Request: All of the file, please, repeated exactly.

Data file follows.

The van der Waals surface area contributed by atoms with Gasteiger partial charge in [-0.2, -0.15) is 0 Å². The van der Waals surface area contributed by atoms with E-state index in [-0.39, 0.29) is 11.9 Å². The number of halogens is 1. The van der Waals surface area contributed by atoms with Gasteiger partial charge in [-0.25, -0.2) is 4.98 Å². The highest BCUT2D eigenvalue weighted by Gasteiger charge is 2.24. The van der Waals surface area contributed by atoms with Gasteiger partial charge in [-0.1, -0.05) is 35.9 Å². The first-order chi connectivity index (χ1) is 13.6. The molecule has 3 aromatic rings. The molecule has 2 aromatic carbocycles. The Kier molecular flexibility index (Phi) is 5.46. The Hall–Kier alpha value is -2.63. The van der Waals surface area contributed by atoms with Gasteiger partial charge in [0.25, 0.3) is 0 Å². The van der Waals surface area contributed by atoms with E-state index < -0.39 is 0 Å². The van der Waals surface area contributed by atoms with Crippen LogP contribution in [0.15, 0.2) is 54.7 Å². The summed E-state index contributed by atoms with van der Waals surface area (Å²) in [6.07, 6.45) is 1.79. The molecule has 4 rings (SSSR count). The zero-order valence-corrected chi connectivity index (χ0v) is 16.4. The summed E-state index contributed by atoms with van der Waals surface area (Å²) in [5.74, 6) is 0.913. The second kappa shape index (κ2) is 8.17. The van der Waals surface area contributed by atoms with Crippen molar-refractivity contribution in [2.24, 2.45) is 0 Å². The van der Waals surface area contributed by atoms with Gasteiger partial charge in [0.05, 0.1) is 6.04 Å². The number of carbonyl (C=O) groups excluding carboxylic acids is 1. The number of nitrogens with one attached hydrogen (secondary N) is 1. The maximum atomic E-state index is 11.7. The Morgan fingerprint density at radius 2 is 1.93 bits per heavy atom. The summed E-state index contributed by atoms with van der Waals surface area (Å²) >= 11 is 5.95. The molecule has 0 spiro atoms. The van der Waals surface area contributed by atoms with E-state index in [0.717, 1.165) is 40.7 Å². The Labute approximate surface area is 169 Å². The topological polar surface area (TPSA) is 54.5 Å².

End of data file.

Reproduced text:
The van der Waals surface area contributed by atoms with Gasteiger partial charge in [-0.2, -0.15) is 0 Å². The van der Waals surface area contributed by atoms with E-state index in [-0.39, 0.29) is 11.9 Å². The number of halogens is 1. The van der Waals surface area contributed by atoms with Gasteiger partial charge in [-0.25, -0.2) is 4.98 Å². The highest BCUT2D eigenvalue weighted by Gasteiger charge is 2.24. The van der Waals surface area contributed by atoms with Gasteiger partial charge in [-0.1, -0.05) is 35.9 Å². The first-order chi connectivity index (χ1) is 13.6. The molecule has 3 aromatic rings. The molecule has 2 aromatic carbocycles. The Kier molecular flexibility index (Phi) is 5.46. The Hall–Kier alpha value is -2.63. The van der Waals surface area contributed by atoms with Gasteiger partial charge in [0.25, 0.3) is 0 Å². The van der Waals surface area contributed by atoms with E-state index < -0.39 is 0 Å². The van der Waals surface area contributed by atoms with Crippen LogP contribution in [0.15, 0.2) is 54.7 Å². The summed E-state index contributed by atoms with van der Waals surface area (Å²) in [6.07, 6.45) is 1.79. The molecule has 4 rings (SSSR count). The zero-order valence-corrected chi connectivity index (χ0v) is 16.4. The summed E-state index contributed by atoms with van der Waals surface area (Å²) in [5.74, 6) is 0.913. The second kappa shape index (κ2) is 8.17. The van der Waals surface area contributed by atoms with Crippen molar-refractivity contribution in [2.24, 2.45) is 0 Å². The van der Waals surface area contributed by atoms with Gasteiger partial charge in [0.05, 0.1) is 6.04 Å². The number of carbonyl (C=O) groups excluding carboxylic acids is 1. The number of nitrogens with one attached hydrogen (secondary N) is 1. The maximum atomic E-state index is 11.7. The Morgan fingerprint density at radius 2 is 1.93 bits per heavy atom. The summed E-state index contributed by atoms with van der Waals surface area (Å²) >= 11 is 5.95. The molecule has 0 spiro atoms. The van der Waals surface area contributed by atoms with E-state index in [0.717, 1.165) is 40.7 Å². The Labute approximate surface area is 169 Å². The topological polar surface area (TPSA) is 54.5 Å².